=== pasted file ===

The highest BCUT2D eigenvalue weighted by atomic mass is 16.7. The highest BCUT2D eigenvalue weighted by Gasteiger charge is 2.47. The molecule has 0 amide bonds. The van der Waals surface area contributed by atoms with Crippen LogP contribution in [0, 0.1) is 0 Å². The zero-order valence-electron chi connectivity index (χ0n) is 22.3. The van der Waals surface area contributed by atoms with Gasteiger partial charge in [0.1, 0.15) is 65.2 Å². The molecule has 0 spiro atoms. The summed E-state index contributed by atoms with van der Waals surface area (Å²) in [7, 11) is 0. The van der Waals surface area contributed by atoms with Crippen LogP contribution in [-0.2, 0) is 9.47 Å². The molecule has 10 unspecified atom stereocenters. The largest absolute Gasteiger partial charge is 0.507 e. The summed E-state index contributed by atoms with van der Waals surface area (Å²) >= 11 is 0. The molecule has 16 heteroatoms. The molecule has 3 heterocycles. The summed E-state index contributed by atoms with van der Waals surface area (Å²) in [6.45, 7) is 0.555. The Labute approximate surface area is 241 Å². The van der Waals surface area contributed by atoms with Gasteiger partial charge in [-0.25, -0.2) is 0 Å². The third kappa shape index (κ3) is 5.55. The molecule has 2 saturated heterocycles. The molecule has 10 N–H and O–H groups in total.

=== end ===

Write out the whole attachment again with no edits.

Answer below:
The highest BCUT2D eigenvalue weighted by atomic mass is 16.7. The highest BCUT2D eigenvalue weighted by Gasteiger charge is 2.47. The molecule has 0 amide bonds. The van der Waals surface area contributed by atoms with Crippen LogP contribution in [0, 0.1) is 0 Å². The zero-order valence-electron chi connectivity index (χ0n) is 22.3. The van der Waals surface area contributed by atoms with Gasteiger partial charge in [0.1, 0.15) is 65.2 Å². The molecule has 0 spiro atoms. The summed E-state index contributed by atoms with van der Waals surface area (Å²) in [7, 11) is 0. The van der Waals surface area contributed by atoms with Crippen LogP contribution in [-0.2, 0) is 9.47 Å². The molecule has 10 unspecified atom stereocenters. The largest absolute Gasteiger partial charge is 0.507 e. The summed E-state index contributed by atoms with van der Waals surface area (Å²) >= 11 is 0. The molecule has 16 heteroatoms. The molecule has 3 heterocycles. The summed E-state index contributed by atoms with van der Waals surface area (Å²) in [6.45, 7) is 0.555. The Labute approximate surface area is 241 Å². The van der Waals surface area contributed by atoms with Gasteiger partial charge in [-0.25, -0.2) is 0 Å². The third kappa shape index (κ3) is 5.55. The molecule has 2 saturated heterocycles. The molecule has 10 N–H and O–H groups in total.